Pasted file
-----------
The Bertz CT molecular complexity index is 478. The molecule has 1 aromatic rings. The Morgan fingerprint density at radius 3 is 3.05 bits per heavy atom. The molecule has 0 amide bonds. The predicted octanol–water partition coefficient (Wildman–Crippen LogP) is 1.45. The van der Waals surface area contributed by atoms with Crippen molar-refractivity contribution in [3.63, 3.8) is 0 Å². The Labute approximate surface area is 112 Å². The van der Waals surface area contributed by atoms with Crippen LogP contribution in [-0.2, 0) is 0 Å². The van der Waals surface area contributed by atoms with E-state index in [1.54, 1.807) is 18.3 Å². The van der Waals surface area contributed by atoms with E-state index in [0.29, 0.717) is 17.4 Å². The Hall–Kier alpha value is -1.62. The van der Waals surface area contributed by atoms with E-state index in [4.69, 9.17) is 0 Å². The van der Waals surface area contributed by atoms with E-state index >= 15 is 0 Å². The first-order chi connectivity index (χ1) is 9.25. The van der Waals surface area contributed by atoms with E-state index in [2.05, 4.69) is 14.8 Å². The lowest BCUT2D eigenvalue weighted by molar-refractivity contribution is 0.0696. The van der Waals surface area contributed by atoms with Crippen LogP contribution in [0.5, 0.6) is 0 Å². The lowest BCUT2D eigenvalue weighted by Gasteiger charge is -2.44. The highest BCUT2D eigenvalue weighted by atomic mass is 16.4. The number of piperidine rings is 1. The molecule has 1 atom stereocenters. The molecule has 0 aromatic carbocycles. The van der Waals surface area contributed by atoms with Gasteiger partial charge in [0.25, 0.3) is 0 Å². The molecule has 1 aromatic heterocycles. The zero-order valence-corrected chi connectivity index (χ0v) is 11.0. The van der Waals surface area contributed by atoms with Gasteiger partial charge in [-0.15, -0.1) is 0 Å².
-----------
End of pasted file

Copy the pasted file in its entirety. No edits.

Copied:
The Bertz CT molecular complexity index is 478. The molecule has 1 aromatic rings. The Morgan fingerprint density at radius 3 is 3.05 bits per heavy atom. The molecule has 0 amide bonds. The predicted octanol–water partition coefficient (Wildman–Crippen LogP) is 1.45. The van der Waals surface area contributed by atoms with Crippen molar-refractivity contribution in [3.63, 3.8) is 0 Å². The Labute approximate surface area is 112 Å². The van der Waals surface area contributed by atoms with Crippen LogP contribution in [-0.2, 0) is 0 Å². The van der Waals surface area contributed by atoms with E-state index in [1.54, 1.807) is 18.3 Å². The van der Waals surface area contributed by atoms with E-state index in [0.29, 0.717) is 17.4 Å². The Hall–Kier alpha value is -1.62. The van der Waals surface area contributed by atoms with E-state index in [4.69, 9.17) is 0 Å². The van der Waals surface area contributed by atoms with E-state index >= 15 is 0 Å². The first-order chi connectivity index (χ1) is 9.25. The van der Waals surface area contributed by atoms with E-state index in [2.05, 4.69) is 14.8 Å². The lowest BCUT2D eigenvalue weighted by molar-refractivity contribution is 0.0696. The van der Waals surface area contributed by atoms with Crippen LogP contribution in [0.5, 0.6) is 0 Å². The lowest BCUT2D eigenvalue weighted by Gasteiger charge is -2.44. The highest BCUT2D eigenvalue weighted by atomic mass is 16.4. The number of piperidine rings is 1. The molecule has 1 atom stereocenters. The molecule has 0 aromatic carbocycles. The van der Waals surface area contributed by atoms with Gasteiger partial charge in [0.25, 0.3) is 0 Å². The molecule has 1 aromatic heterocycles. The zero-order valence-corrected chi connectivity index (χ0v) is 11.0. The van der Waals surface area contributed by atoms with Gasteiger partial charge in [-0.15, -0.1) is 0 Å².